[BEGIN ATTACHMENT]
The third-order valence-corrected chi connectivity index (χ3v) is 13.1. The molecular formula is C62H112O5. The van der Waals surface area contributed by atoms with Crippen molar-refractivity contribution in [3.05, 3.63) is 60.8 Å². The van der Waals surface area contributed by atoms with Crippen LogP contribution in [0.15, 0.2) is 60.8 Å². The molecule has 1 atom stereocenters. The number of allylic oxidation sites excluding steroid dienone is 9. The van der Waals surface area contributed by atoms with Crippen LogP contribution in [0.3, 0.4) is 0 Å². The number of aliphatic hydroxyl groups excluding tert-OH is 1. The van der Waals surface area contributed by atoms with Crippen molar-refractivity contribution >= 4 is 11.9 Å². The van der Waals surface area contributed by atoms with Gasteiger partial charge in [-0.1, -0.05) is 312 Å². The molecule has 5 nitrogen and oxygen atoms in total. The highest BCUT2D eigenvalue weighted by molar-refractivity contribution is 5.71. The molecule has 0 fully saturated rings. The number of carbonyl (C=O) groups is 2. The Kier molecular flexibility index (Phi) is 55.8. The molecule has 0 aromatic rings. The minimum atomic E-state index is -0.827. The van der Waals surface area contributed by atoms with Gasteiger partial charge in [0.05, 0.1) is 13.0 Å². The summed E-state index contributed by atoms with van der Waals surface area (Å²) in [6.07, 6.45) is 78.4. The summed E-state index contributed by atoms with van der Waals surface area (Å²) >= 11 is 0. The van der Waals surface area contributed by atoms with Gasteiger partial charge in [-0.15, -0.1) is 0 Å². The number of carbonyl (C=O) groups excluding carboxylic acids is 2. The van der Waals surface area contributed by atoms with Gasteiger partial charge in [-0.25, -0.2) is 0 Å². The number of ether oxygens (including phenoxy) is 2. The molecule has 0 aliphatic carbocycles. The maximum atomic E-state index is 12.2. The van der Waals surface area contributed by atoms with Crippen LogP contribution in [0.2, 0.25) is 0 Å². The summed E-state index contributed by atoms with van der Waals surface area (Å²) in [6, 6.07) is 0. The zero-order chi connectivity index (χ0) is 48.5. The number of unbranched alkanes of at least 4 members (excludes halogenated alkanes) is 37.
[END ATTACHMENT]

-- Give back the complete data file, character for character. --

The third-order valence-corrected chi connectivity index (χ3v) is 13.1. The molecular formula is C62H112O5. The van der Waals surface area contributed by atoms with Crippen molar-refractivity contribution in [3.05, 3.63) is 60.8 Å². The van der Waals surface area contributed by atoms with Crippen LogP contribution in [0.15, 0.2) is 60.8 Å². The molecule has 1 atom stereocenters. The number of allylic oxidation sites excluding steroid dienone is 9. The van der Waals surface area contributed by atoms with Crippen LogP contribution in [0.3, 0.4) is 0 Å². The number of aliphatic hydroxyl groups excluding tert-OH is 1. The van der Waals surface area contributed by atoms with Crippen molar-refractivity contribution >= 4 is 11.9 Å². The van der Waals surface area contributed by atoms with Gasteiger partial charge in [-0.1, -0.05) is 312 Å². The molecule has 5 nitrogen and oxygen atoms in total. The highest BCUT2D eigenvalue weighted by molar-refractivity contribution is 5.71. The molecule has 0 fully saturated rings. The number of carbonyl (C=O) groups is 2. The Kier molecular flexibility index (Phi) is 55.8. The molecule has 0 aromatic rings. The minimum atomic E-state index is -0.827. The van der Waals surface area contributed by atoms with Gasteiger partial charge in [0.05, 0.1) is 13.0 Å². The summed E-state index contributed by atoms with van der Waals surface area (Å²) in [6.07, 6.45) is 78.4. The summed E-state index contributed by atoms with van der Waals surface area (Å²) >= 11 is 0. The van der Waals surface area contributed by atoms with Gasteiger partial charge in [-0.15, -0.1) is 0 Å². The number of carbonyl (C=O) groups excluding carboxylic acids is 2. The van der Waals surface area contributed by atoms with Gasteiger partial charge in [-0.25, -0.2) is 0 Å². The number of ether oxygens (including phenoxy) is 2. The molecule has 0 aliphatic carbocycles. The maximum atomic E-state index is 12.2. The van der Waals surface area contributed by atoms with Crippen LogP contribution in [0.2, 0.25) is 0 Å². The summed E-state index contributed by atoms with van der Waals surface area (Å²) in [6, 6.07) is 0. The zero-order chi connectivity index (χ0) is 48.5. The number of unbranched alkanes of at least 4 members (excludes halogenated alkanes) is 37.